There were Lebanese people who were watching my back as best they could. I registered with the [U.S.] embassy. But all the American people that work at the embassy live inside a compound. Not only do they work inside, but they live inside this huge compound and only leave in armored Suburbans with armed guards. I was staying in a little hotel in a Christian neighborhood on my first trip, and then in a neighborhood in an apartment on my second trip.

Lewis looks at a book

Lewis looks at a book containing a photo of photo of an alleged airplane hijacker.
Had you planned to go twice to Lebanon in order to get the story?

No, I hadn't planned to go twice, but it's a hard story to get. It's not like you can just call up Hezbollah, which is on the U.S. terrorism list, and say, " Yo, dude, I'm on my way, I expect to see you." I was working through my contacts with a guy who was essentially a minor party official of Hezbollah who about six months before had set up access for me to see everybody and do everything. In the interim, unbeknownst to me, the head of the Hezbollah PR department -- yes, there is a Hezbollah PR department -- had changed, and he had lost his stroke, which he didn't bother to tell his sources, my protectors, my middlemen. When I got there the access that had been promised had essentially evaporated.

So what did you do?

I started off trying to make a slightly different film and looking for ways to get in with Hezbollah. They finally said on that trip, "Fine, we'll let you see whatever you want, there's just one small condition we have, that you sign this little piece of paper'" -- those were their exact words. You sign this little piece of paper that says you agree to be an objective journalist. No problem, I'm an objective journalist. I went back to the hotel, and a few hours later I got a fax in Arabic, which I had a friend translate, and it turned out to be actually a contract drawn up by a Lebanese lawyer that said, among other things, that they could fine me $30,000 -- without [my having] recourse to any argument or the courts -- if I did anything that they didn't like. What it boiled down to was editorial control.

I said, "Sorry, I'm not signing any contract." They said, "No contract, no access, and by the way, lots of European reporters have signed this." I pointed out that European reporters pay for interviews and that American reporters don't do that, and I wasn't signing anything.

That must have been a moment where your heart sank.

It was not a good moment. I said look, if you want me to be an objective journalist, you don't want me to sign this contract because that would be violating those traditions I'm supposed to uphold. When I left the country, I essentially commissioned someone to keep trying to get me access. Slowly but surely over a couple of months, she was able to get the issue of the contract removed and to get me access. I went back on the second trip very nervous, of course, that the rules would change again, that once I got there they'd say, ha, ha, you're here, now here's the contract again.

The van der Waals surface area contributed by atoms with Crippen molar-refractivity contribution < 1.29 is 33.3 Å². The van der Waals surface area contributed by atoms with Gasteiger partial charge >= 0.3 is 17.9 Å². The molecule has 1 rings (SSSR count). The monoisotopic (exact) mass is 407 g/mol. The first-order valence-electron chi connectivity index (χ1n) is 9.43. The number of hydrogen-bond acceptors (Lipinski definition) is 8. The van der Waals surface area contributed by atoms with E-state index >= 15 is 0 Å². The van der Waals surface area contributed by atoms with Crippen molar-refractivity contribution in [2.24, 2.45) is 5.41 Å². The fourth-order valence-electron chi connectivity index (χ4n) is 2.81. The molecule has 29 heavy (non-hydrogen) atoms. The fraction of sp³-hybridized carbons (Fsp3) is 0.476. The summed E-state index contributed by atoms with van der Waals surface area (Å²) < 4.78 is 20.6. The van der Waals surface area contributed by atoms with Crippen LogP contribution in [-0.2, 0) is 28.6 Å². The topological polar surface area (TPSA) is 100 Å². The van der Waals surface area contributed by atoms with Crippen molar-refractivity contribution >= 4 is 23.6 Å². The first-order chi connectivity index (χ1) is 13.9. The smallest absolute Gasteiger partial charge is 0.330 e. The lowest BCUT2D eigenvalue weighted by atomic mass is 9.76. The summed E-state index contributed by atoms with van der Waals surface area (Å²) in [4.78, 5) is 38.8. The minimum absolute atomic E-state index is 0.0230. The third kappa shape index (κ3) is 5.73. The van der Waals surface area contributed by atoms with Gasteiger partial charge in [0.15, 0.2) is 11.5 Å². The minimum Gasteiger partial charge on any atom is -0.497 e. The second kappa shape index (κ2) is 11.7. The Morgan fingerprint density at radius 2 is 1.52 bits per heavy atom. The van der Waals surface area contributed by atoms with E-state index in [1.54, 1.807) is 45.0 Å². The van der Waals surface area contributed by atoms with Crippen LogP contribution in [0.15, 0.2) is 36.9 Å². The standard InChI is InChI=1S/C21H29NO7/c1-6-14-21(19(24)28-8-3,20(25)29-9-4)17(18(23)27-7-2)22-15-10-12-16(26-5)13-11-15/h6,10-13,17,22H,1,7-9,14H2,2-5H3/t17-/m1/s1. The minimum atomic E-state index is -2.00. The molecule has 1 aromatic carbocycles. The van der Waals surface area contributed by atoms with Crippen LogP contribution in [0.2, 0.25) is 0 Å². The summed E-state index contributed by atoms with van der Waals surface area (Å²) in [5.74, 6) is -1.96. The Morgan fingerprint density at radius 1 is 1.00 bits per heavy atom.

That's a long way to travel to hear "no" a second time.

Hezbollah were true to their word, and what they said went. When they said no to me, it meant no; when they said yes to me, it meant yes. They don't negotiate, they set the terms. I was really being interrogated about who I was, my background, what I believed, religion, what I thought of Israel. It was a real grilling and a real examination, and there were several versions of that experience.

What was your impression of Hezbollah's key leader, Sheikh Nasrallah?

I got into two events where he gave speeches. He doesn't give a lot of public speeches, and the people who were helping me said it's very rare for somebody to be able to catch two speeches in one trip. They thought that was just the bee's knees. Of course, I wanted an interview with him. The advantage was that I got an hour and a half with one of their leaders as opposed to 15 minutes of interview with Nasrallah. I was able to get much further and much deeper with Amar Mussawi, the deputy head of the Hezbollah Politburo.

Lewis and Sheikh Muhammad Hussein

Lewis interviews the man considered to be Hezbollah's spiritual leader, Sheikh Muhammad Hussein Fadlallah in Beirut.
That's an interesting contrast in your piece, between the militance expressed in the Nasrallah speech and this rather timid presentation by the parliamentary representative.

He certainly wasn't giving a speech for 5,000 people and chanting, "Death to Israel!" Hezbollah shows one face to certain people and another face to other people.

In his interview with you, Mussawi calls the United States a great country with a lot of good people. Were you surprised to hear him say that?

Yes, I was. The Hezbollah folks are very serious. There's not a lot of humor there. These are very disciplined people, and there's a great gap between when Sheikh Nassrallah gives a one-on-one interview -- where he's very cherubic with a nice smile -- and when he's giving a speech for 5,000 people. Since November or December, his rhetoric had really calmed down tremendously, but just in the last couple of weeks it's been cranking up again as the United States has been putting pressure on Syria and the war with Iraq came to an end.